The Lambert case started like any other case. Nothing in the initiation email that reached Nadia’s mailbox prepared her for the saga that was about to evolve. Father, mother and two kids, moving from the UK to Vietnam. HHG shipment, temp accommodation. Even the tick next to the pet shipment service at the bottom of the authorization did not raise any suspicion. Another dog going overseas she assumed.
The French accent on the other side of the line did not reveal much at first. A cheerful opening, short chit chat to break the ice, and Nadia was quickly diving into the timeline of the family move. Home search, school search, orientation, she was running through the usual set. Any more questions? Nadia then asked. “Oh yes” came the answer “we also have two hamsters”. And once these words were uttered nothing was usual again.
By the time she met them, Nadia has later learned, the Lamberts have already returned from their “look and see” trip to Vietnam. A usual practice where the assignee and his spouse are flown to their destination country to get a first impression of their future lives.
Coming back from HCM city the couple has jointly decided that Vietnam was not the right place for their beloved small pets. And so, despite their authorization for pet shipment they decided to keep the two rodents at home. Their request for an alternative to the pet shipment option has sent Nadia for the first time back to their HR case owner. Explaining the situation at hand Nadia could barley believe she was actually opening this discussion. Little did she know at that time of the escalations this discussion was bound to lead her to.
‘The company will cover pet boarding at a local pet refuge up to the cost of the pet shipment’ Nadia came back to the Lamberts with an offer. To her, this sounded like a fair alternative. Pet shipment costs are ridiculously high, and in this case, they were easily reaching more than 5 thousand US dollars. With this amount, she believed, any pet refuge would be happy to provide the two pets a homey and comfortable living environment.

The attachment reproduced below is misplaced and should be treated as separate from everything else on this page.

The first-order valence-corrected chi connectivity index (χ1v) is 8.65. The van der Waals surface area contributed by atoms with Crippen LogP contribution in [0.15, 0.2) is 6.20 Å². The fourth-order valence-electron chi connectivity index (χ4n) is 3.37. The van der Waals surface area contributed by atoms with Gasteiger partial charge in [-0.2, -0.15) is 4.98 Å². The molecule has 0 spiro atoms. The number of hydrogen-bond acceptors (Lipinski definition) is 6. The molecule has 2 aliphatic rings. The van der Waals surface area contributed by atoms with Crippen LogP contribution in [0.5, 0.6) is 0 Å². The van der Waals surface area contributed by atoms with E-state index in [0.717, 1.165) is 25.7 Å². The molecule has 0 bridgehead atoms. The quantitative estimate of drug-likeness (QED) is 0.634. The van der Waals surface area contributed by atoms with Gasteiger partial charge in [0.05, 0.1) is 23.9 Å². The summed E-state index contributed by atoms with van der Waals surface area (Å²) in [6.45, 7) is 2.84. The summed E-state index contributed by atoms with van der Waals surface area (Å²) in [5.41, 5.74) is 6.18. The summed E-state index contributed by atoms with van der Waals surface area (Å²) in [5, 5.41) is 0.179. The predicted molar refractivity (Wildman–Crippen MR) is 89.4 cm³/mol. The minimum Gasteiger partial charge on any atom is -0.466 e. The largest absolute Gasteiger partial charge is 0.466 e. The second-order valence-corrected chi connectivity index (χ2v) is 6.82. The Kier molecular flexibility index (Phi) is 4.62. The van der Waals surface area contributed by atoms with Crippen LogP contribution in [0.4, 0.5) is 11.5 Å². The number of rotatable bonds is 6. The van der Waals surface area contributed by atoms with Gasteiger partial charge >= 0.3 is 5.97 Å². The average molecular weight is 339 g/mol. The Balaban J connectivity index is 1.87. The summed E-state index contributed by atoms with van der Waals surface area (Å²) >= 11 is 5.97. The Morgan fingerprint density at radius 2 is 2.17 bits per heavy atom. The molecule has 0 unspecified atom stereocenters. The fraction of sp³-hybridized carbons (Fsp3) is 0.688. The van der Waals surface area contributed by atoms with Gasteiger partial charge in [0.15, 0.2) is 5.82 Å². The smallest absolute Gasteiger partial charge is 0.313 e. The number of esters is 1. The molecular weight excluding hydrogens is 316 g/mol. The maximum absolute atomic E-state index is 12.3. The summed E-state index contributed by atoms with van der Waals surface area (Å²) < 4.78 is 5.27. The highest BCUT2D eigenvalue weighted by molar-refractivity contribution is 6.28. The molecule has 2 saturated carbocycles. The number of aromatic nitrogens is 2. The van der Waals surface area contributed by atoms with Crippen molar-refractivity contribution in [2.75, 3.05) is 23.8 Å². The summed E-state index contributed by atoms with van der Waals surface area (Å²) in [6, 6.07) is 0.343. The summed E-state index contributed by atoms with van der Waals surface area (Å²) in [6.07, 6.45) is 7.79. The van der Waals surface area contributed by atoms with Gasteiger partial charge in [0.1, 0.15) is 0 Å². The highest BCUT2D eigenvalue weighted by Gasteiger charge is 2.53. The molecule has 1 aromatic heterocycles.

But the Lamberts were not willing to hear of any refuge. “We visited such places”, they argued, “and there’s no way we’d leave our beloved family animals in these kind of surrounding”. What do you suggest, Nadia asked, and the answer was clear. The hamsters are to be staying in their home, with people they know and cherish (are we talking of hamsters? Was the thought that crossed Nadia’s mind). “We have talked this over with our family and our parents have gallantly volunteered to host our pets for us”.
Nadia was happy to hear that, but Mr. Lambert was not to be interrupted as he proceeded to describe his conditions. As the company already approved the cost of boarding, he exclaimed, they would expect this sum to now be paid to their parents. Nadia was slowly choosing her words as she formulated her email to the company case owner, explaining once again the current demand from the Lambert side.
‘Food and vet costs – fine’ came the answer. The company will reimburse these costs up to the original estimated cost of the pet shipment. Boarding costs, and they were very clear on that – No. Not approved.
It was at that point that I first heard of the hamsters story. Joining the weekly case owner call I had to really pay attention and make sure I was hearing correctly as Nadia was explaining to the company representatives the reasons behind the Lambert rejection of their most recent offer. “The hosting of the hamsters will cause a hassle to the family” Nadia was explaining and I could hear her trying to control her smile as she was reading from the Lambert’s email. “They will not be able to go on vacations” she was going on, and the 3 other consultants on line from China, Hong Kong, and Singapore were switching their mic’s to mute in order to avoid breaking into a loud laughter. But she continued “and they will have to arrange for weekly Skype meetings between the kids and their hamsters”. Well, that was the last straw. Nadia’s voice was cracking as she too was quickly switching to mute.
The senior global mobility representative on the other side of the line, talking to us all the way from Romania, was barely holding herself as she promised Nadia she would raise the topic in the next company governance meeting. Hearing her, I could only imagine how she was planning to present this subject to the company’s senior management – “Well, let me bring up our next topic” she would probably say “let me introduce you to the complicated case of the Lambert’s two little hamsters”.
By Dr Taly Goren, a long time traveler between nations and continents,
relocation specialist, parents groups facilitator, mother of two adolescent TCKs,
and the wife of a Hi-Tech Expat frequent flyer.